Injectable GcMAF, sprays and oral forms of colostrum-derived MAF are not used as stand-alone therapies. Instead, in the world of bioregulatory medicine, this form of immunotherapy is used in concert with a comprehensive, multi-therapeutic modality approach. This involves incorporating individualized dietary approaches, nutritional supplementation, organ and extracellular matrix detoxification, improvement of acid-base balance, as well as all-important psycho-emotional supportive therapies. In relationship to cancer patients, it is important to know which patients and which types of cancers are the best candidates for GcMAF therapy. Prostate, breast, colon, liver, stomach, lung (including mesothelioma), kidney, bladder, uterus, ovarian, head/neck and brain cancers, fibrosarcomas and melanomas are the types of cancer tested thus far.19 Although many types of cancer have been the focus for GcMAF therapy, it has not been used as a clinical treatment for lung and brain cancer.
The duration of GcMAF therapy depends on the individual’s condition. Usually, with most cancer patients or those with chronic viral infections, 4 to 6 months is necessary to fully activate the immunity. Maintenance is often continued with oral colostrum MAF, together with vitamin D3, oleic acid supplementation, and intravenous vitamin C. Monitoring GcMAF Treatment and Labs
GcMAF administration must always be monitored by a physician trained in its use. Aside from the usual cancer tests (monitoring the effectiveness of treatments), there are two additional tests that are often used. The first is the monocyte count of a white blood cell differential. GcMAF therapy increases the number of monocytes as it activates macrophages. A patient’s monocyte count will generally rise in the early stages of GcMAF treatment and indicates a response to GcMAF. Normal monocyte levels are between 2% and 10% of the total differential. Upward of 6% or more is considered an optimum response to GcMAF treatment.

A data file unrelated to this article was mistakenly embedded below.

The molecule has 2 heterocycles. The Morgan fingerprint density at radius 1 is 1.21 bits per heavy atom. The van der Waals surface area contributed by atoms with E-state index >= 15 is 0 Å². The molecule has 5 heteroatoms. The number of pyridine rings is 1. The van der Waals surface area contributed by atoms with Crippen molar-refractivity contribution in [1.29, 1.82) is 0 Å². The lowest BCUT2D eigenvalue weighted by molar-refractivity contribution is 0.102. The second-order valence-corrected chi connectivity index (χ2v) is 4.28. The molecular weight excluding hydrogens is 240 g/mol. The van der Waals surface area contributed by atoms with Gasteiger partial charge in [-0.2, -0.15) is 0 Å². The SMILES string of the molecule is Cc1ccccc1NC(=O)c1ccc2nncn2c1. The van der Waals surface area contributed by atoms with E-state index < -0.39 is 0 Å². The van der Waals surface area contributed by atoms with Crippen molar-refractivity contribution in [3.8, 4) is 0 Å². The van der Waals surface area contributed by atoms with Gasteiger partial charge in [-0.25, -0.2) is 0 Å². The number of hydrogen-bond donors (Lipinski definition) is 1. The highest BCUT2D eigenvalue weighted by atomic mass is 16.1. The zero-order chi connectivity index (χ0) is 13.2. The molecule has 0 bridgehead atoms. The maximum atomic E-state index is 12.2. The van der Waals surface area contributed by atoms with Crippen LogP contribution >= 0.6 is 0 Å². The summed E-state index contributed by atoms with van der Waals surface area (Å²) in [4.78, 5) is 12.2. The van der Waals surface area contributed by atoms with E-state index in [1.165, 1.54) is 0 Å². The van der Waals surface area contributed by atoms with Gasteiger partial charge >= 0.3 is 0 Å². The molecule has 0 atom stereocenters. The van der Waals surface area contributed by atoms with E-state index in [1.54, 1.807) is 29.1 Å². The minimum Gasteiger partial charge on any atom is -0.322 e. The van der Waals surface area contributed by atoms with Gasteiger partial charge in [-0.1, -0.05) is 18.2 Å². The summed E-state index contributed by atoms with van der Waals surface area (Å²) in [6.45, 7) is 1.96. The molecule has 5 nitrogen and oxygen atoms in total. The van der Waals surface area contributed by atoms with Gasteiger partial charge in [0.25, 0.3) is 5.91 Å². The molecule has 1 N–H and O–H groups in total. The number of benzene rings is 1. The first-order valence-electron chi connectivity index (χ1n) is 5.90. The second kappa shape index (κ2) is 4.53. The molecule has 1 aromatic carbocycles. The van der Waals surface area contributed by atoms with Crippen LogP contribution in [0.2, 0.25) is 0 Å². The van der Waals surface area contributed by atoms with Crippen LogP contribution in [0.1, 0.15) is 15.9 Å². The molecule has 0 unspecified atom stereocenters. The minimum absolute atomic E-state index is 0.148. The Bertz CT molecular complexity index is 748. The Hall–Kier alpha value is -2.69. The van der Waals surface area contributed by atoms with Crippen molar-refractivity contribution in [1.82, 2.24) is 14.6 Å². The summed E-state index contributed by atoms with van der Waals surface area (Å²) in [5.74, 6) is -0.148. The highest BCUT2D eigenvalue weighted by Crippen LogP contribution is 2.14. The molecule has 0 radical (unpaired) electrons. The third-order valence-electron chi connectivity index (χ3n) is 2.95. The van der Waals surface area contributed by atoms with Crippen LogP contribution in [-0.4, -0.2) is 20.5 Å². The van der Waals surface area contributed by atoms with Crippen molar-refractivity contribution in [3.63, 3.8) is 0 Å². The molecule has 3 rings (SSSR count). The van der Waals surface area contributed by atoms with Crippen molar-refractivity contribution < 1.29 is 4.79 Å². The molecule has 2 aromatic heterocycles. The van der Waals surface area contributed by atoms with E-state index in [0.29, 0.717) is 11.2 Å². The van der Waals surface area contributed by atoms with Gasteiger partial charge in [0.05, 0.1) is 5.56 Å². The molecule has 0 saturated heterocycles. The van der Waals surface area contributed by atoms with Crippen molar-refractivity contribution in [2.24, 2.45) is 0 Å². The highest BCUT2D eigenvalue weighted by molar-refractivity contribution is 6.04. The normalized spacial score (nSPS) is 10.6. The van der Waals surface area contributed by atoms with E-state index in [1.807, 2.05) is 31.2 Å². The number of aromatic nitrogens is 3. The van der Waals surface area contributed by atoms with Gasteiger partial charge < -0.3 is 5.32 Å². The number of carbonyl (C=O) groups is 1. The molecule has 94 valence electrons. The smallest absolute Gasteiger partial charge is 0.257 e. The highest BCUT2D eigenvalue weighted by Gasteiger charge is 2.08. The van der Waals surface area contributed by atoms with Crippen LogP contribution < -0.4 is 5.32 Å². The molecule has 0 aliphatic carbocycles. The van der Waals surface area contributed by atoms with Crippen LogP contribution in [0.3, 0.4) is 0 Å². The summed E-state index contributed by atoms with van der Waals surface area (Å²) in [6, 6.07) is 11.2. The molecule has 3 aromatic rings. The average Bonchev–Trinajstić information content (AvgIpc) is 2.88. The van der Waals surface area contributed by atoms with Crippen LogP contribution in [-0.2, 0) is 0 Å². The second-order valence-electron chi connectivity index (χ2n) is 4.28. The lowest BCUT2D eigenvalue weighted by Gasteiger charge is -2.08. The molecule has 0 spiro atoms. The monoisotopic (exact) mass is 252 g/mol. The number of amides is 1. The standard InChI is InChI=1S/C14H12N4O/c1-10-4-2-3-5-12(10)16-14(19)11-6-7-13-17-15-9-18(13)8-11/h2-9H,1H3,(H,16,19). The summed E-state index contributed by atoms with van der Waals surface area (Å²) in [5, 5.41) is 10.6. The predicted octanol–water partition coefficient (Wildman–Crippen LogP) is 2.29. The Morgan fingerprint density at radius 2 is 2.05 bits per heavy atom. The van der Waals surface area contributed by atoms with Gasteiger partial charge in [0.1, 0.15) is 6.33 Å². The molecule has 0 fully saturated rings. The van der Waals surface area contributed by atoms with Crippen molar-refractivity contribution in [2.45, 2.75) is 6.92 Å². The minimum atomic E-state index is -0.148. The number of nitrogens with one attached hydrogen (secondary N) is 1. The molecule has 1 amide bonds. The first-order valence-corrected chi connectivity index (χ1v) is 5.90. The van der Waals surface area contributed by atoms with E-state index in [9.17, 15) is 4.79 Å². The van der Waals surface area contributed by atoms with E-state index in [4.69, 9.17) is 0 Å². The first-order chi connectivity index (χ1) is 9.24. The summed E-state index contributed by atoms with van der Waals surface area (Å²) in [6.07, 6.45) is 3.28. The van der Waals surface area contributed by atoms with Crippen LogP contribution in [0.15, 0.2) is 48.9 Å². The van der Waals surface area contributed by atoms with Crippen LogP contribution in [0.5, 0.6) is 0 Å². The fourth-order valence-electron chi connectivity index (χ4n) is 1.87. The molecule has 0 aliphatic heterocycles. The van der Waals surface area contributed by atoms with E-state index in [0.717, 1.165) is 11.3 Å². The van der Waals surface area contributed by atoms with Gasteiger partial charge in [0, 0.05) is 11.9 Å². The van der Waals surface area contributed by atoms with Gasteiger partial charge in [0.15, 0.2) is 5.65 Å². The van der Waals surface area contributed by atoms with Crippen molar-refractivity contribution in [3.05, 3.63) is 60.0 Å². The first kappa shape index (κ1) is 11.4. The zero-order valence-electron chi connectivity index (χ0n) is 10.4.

The second test is nagalase levels. Cancers and viruses both make the enzyme α-N-acetylgalactosaminidase (nagalase) and increased serum levels of nagalase have been reported in many cancer patients. Thus, nagalase in blood is a sensitive test for monitoring the efficacy of therapy in cancer and certain viral infections, including HIV and recently HSV-1/2. Because of the short half-life of nagalase, the method is suitable for monitoring various types of therapy. The great sensitivity of the test may help the physician/oncologist in obtaining a better understanding of the therapy and to fine-tune the treatment.
It has been suggested that the nargalase enzyme is responsible for the inactivation, or specifically deglycosylation of GcMAF.20, 21, 22 By complete deglycosylation, Gc-protein can no longer be converted to MAF. Since macrophage activation for phagocytosis and antigen presentation is the first step in the immune cascade, loss of precursor activity via increased nagalase leads to immune suppression. Even though the intracellular (lysosomal) form of nagalase is vital for proper hepatic cell function, the extracellular form (secreted by cancer cells) seems only to benefit the progression of cancer.23